Earlier this month I was part of an expert panel discussing the fundraising outlook for 2016, sponsored by the Chronicle of Philanthropy. I was joined by Una Osili, Director of Research for the Lilly Family School of Philanthropy, James Asp, Chief Development Officer for The Nature Conservancy, and Drew Hastings, Chief Development Officer for the National Philanthropic Trust. (You can view this session on demand here.) Some key takeaways:
- Giving continues to grow and individual giving still makes up more than 70% of all charitable contributions in the U.S.
- Donors are returning to pre-recession giving habits, offering increased support for causes such as arts, education, and environment.
- While giving is trending in a positive direction, the 2016 climate for fundraising may be challenging with global economic worries, and what looks to be an intense election year with a focus on politicized giving.
- More donors are exploring charitable giving vehicles like Donor-Advised Funds and Impact Investing and these types of giving will have a big effect on philanthropy across all generations and issue areas.
- Technology and connectivity are driving growth for individual giving, particularly for small/medium nonprofits.
What can small and mid-sized nonprofits do to boost their individual giving? Here are three key opportunities I see for 2016:
Diversify with Distributed, Community-Based Giving
Peer-to-peer fundraising, crowdfunding, and giving days are shifting how nonprofits leverage fundraising events and campaigns to attract new donors and grow their donor base. As these methods become more mainstream and familiar to donors, along with affordable and easy-to-use technology, fundraisers should expect continued significant growth in the volume of donations coming through these approaches. Consider how your message can be amplified and inspire more donations through the growth of donors connecting with their networks via social and mobile channels.
Build Subscription Giving
Looking for increased lifetime donor value, higher retention rates, and a better return on investment? Look to recurring giving. This is a smart strategy for all nonprofits, but particularly for small shops. Your fundraising dollar goes further with each acquisition of a monthly donor, because those donors will likely continue to give more, longer. Monthly giving programs can make it easier for donors to give more annually and build a stronger ongoing relationship with your organization. The average recurring donor gives 42% more in one year than donors who give one-time gifts, and retention rates are over 80% for monthly donors who reach the one-year mark. (Need help building your monthly giving program? Sign up for our free course.)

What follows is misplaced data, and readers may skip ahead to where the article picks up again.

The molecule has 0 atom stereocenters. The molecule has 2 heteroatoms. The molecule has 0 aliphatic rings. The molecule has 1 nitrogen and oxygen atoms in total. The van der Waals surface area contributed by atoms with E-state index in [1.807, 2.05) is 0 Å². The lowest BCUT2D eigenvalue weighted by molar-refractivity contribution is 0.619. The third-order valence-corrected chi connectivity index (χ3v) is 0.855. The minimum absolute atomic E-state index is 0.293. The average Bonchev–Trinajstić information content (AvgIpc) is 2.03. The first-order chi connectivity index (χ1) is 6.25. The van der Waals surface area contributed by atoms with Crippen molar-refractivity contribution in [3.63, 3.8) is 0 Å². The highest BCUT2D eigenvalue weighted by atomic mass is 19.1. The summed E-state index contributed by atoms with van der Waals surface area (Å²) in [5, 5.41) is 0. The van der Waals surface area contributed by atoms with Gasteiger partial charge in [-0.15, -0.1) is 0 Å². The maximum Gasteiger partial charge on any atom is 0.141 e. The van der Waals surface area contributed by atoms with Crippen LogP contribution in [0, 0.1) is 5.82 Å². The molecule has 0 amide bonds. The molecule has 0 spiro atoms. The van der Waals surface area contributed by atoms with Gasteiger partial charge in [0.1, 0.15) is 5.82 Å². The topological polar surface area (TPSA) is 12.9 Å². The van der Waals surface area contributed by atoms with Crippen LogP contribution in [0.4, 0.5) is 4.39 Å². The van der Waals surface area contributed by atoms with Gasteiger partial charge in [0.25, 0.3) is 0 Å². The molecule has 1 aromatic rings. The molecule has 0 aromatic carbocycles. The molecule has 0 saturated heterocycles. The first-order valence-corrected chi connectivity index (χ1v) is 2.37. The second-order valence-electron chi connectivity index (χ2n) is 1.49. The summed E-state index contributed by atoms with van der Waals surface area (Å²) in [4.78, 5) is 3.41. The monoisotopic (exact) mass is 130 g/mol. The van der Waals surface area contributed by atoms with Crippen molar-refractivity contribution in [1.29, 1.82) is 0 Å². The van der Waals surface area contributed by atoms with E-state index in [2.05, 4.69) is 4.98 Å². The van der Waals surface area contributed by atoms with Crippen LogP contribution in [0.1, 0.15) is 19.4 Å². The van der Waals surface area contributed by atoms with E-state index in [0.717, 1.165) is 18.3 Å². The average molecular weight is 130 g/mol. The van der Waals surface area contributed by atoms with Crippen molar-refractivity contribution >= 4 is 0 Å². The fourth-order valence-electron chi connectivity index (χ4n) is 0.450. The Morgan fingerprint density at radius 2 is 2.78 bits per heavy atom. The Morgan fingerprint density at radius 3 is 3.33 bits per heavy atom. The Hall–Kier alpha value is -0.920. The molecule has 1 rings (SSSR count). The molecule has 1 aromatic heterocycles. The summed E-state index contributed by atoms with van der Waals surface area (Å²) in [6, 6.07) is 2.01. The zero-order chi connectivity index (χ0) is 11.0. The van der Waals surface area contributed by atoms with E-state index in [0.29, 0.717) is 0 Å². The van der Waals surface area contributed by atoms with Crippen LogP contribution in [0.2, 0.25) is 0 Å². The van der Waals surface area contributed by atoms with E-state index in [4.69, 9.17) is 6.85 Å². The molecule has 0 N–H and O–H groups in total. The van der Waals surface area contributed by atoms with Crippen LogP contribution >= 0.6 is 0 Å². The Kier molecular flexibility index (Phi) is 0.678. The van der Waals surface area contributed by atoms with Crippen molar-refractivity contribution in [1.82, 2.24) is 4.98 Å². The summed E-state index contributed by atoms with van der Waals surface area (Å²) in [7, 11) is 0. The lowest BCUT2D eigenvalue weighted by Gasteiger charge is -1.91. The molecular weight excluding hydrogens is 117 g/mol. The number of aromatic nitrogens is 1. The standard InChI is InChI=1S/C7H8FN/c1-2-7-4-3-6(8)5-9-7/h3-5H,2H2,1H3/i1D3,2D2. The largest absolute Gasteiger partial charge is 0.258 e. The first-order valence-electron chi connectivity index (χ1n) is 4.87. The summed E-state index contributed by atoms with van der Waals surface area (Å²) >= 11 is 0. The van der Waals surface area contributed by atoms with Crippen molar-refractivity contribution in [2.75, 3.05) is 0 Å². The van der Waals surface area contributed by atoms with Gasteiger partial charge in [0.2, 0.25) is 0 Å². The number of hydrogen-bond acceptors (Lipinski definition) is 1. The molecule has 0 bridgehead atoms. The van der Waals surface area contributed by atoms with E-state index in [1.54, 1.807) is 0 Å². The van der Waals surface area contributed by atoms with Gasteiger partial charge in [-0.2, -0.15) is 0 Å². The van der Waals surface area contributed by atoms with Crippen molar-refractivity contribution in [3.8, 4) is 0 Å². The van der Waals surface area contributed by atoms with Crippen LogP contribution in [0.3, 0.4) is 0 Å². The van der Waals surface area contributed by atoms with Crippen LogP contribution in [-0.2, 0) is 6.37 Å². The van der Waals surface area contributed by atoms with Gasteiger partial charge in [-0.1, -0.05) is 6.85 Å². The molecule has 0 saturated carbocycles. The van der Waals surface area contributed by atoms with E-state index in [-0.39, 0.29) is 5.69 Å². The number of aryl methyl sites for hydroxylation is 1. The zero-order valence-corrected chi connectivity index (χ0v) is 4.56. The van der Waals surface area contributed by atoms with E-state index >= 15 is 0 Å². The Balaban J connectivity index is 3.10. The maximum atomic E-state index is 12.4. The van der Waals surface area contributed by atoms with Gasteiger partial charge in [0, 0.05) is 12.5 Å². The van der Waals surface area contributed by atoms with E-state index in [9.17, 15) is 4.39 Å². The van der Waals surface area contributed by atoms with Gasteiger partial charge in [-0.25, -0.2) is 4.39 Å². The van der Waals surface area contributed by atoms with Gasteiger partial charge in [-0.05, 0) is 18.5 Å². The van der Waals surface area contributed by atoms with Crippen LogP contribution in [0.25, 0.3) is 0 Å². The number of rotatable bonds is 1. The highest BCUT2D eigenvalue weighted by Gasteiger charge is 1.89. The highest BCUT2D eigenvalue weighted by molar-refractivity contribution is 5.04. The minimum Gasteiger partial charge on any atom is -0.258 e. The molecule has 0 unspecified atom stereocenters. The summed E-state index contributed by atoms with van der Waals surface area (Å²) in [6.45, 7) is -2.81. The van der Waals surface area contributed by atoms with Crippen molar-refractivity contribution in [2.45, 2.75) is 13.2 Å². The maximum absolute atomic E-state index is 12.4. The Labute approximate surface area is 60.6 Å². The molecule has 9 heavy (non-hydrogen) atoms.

Offer Data-Driven, Tailored Experiences
With each campaign, you’re collecting more information (and insight!) about your donors and how/why they give. Make 2016 the year that you really use this intel fully. There really is no excuse this year not to better understand your donor data and use it to offer smarter experience to each segment of donors. From your communications to your giving experience, we know that tailored messages and branded experiences result in higher conversion rates, larger average donations, and more engaged donors. (Need a better way to manage your donor data? Let’s talk about donor management and going beyond Excel to manage your information.)
Ready to tackle 2016 and make this your best fundraising year ever?
I’ve got your back. Register for our free webinar: 7 Steps to a Stellar Fundraising Plan. Heather Yandow of Third Space Studio will join me to share practical tips for identifying your priorities to acquire, grow and retain more donors. Don’t miss it—register now.
Want more insight on 2016 trends? Here are some other great posts that caught my eye:
- David Callahan of Inside Philanthropy offers this roundup chock full of trends and funders to watch in 2016.
- Bruce DeBoskey from the DeBoskey Group shares six key developments that will set the pace for philanthropy in the coming year.
- TechSoup offers technology predictions for the year and some thoughts on when we might close the digital divide.